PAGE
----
Moon understood this from the beginning and has reassured Kim that South Korea does not seek regime change in North Korea. He also realized that no rapprochement could happen without the full support of the US. Thus, as soon as Kim was ready, Moon did his best to persuade Trump to meet the North Korean dictator. The Trump-Kim summit in Singapore was the product of a South Korean initiative.

 

Donald Trump: Deal Maker

 

Trump is less strategic and less predictable than the two Korean leaders, but has his own motives for engaging in diplomacy with Kim. First and foremost among Trump’s reasons for wanting a Korean settlement is his desire to demonstrate his “art of the deal” to the American electorate. This makes the first half of 2020 his natural target date for a Korean deal and a conclusion of his trade war with China. Trump’s second reason is his desire to reduce costly US military commitments. He does not want a war with North Korea, and he would like to withdraw US troops from South Korea. While this leads to problems in his relationship with the South Korean government and with Japan, it increases his chances of reaching a deal with Kim. Trump’s third reason is his sympathy for young authoritarian leaders such as Crown Prince Salman of Saudi Arabia and Kim himself. Trump has developed a fondness for Kim as a kind of junior apprentice in the art of playing games and reaching profitable deals.

 

Trump’s three reasons are not shared by any other likely US president, and also not by key members of his own administration and Washington’s elites. They — Democrats and Republicans alike — are more ideologically inclined and thus less likely to support any compromise with Kim. From the perspective of Moon and Kim, Trump’s ability to defy advice from his administration and take decisions on the basis of his own gut feelings is therefore a clear asset.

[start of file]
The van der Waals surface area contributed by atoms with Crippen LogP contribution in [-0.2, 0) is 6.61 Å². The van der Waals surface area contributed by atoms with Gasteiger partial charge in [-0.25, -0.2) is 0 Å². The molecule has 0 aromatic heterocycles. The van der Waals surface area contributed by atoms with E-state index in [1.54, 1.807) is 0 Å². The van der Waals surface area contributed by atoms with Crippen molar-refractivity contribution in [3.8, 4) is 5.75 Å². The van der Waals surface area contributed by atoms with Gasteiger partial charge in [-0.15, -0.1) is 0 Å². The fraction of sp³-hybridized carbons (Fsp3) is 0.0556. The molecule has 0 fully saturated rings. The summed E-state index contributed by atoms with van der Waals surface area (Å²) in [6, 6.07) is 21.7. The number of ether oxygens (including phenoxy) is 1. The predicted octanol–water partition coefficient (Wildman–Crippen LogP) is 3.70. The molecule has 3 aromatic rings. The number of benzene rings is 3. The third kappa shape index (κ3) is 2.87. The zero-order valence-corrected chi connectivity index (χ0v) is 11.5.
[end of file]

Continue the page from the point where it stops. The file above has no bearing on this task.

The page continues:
It Will Take Three to Make a Deal

 

Let me emphasize that the success or failure of the most recent rapprochement on the Korean Peninsula depends to a great extent on the personal inclinations and actions of Moon, Kim and Trump, their ability to see eye-to-eye with each other, and to persuade their own bureaucrats to prepare for necessary concessions. They need to hammer out a deal with a roadmap for denuclearization; for ending international sanctions; for economic, cultural and political co-operation between the two Korean states; and for North Korea’s economic and diplomatic integration into the global family of states. As for the political unification of the two Koreas, it will probably have to wait much longer.

 

Back to Issue
    Recent efforts to forge peace on the Korean Peninsula are marked by tantalizing successes followed by inevitable disappointments. In 2017, the North Korea-US situation deteriorated to a point where conflict appeared a real possibility. Subsequent efforts initially raised great hopes but are now at an impasse. In the end, writes Stein Tønnesson, a deal will depend on the individual mettle of Moon Jae-in, Kim Jong Un and Donald Trump together.
    Published: Jun 25, 2019
    About the author

    Stein Tønnesson is Research Professor at the Peace Research Institute Oslo (PRIO).